This work aimed to evaluate the antioxidant properties and the hepatoprotective effect of an aqueous extract of A. cordifolia leaves in order to overcome the hepatotoxicity of anti-tubercular drugs in rats.

2. Material and Method

Plant material

The plant material consisted of leaves of Alchornea cordifolia (Schum. and Thonn.) collected at Yakasse-Mé (in the city of Adzopé about 75 km from Abidjan, Ivory Coast). Voucher samples (AC 2016) are kept in the Pharmacology laboratory. The leaves were authenticated at the National Floristic Center of Abidjan, affiliated to Université Félix Houphouët Boigny (Abidjan). These leaves were air-dried in the laboratory at 18˚C.

Extraction method

Fine powder of dried leaves (100 g) was macerated for 24 h at room temperature in 1 L of distilled water. The resulting filtrate was dried in a MEMMERT oven at 60˚ for 72 h. The obtained dry extract (aqueous extract of Alchornea cordifolia: AEAC) was conserved at 4˚C; and aliquots of dry powder were used for pharmacological studies after being suspended in physiological saline.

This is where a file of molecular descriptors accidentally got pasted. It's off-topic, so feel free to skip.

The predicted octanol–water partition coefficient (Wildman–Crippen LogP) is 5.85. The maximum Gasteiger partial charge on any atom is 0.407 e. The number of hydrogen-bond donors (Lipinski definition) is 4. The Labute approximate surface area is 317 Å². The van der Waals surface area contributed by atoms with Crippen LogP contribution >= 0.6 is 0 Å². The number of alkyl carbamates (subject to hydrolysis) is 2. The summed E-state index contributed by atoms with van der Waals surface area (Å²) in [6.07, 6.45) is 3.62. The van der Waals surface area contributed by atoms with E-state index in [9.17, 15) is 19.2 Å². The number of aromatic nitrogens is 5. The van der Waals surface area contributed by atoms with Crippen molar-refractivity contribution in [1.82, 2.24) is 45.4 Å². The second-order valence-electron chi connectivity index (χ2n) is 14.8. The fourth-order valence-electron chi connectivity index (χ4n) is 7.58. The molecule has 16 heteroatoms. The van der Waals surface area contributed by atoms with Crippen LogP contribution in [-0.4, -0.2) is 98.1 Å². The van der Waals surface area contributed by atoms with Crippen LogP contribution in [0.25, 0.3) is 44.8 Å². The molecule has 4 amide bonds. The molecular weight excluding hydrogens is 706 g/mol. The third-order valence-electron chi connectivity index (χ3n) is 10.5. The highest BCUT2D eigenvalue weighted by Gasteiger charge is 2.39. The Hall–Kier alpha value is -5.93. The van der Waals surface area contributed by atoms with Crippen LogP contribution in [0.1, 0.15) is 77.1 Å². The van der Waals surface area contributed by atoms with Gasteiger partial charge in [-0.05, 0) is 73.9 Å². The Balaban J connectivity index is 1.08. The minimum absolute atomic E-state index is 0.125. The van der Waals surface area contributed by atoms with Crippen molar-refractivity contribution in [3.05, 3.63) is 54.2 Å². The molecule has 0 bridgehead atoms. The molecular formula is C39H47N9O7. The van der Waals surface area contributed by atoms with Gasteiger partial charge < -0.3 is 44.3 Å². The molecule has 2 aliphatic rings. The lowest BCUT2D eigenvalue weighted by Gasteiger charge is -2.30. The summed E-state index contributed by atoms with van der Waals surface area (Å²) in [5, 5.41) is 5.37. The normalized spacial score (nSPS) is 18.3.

Animal material

The animal material consisted of rats, Rattus norvegicus, Wistar strain weighing between 150 g and 220 g. 96 rats were used for 3 series of studies. They were obtained from the laboratory animals of the Pharmacology Laboratory of the Faculty of Pharmacy and Biological Sciences of Université Félix Houphouët Boigny Abidjan (Côte d’Ivoire). All animals were kept under controlled environmental conditions of 24˚C ± 1˚C with a cycle of 12 hours of light and 12 hours of darkness. Food and water and are given Ad libitium. Before the beginning of the experiment, they were subjected to fasting for 12 hours with free access to water.

Chemicals materials used

In this study, we used isotonic saline solution 0.9%, ether (Gifrer), distilled water, anti-tubercular drugs (INH (Lupine LTD), RIF (Remedica LTD), methanol, DPPH (1,1-diphenyl-2-picrylhydrazyl) (Sigma Aldrich, Germany), ascorbic acid (Sigma Aldrich, Germany) and silymarin (Sigma Aldrich, Germany).

Silymarin was used as a reference liver protector substance in this study. It is a mixture of three flavonoids (silychristin, silydianine and silybin) used as a hepatoprotective agent. It is extracted from the seeds and fruits of Silybum marianum (Parthasarathy et al., 2007) [18] .

Chemical analysis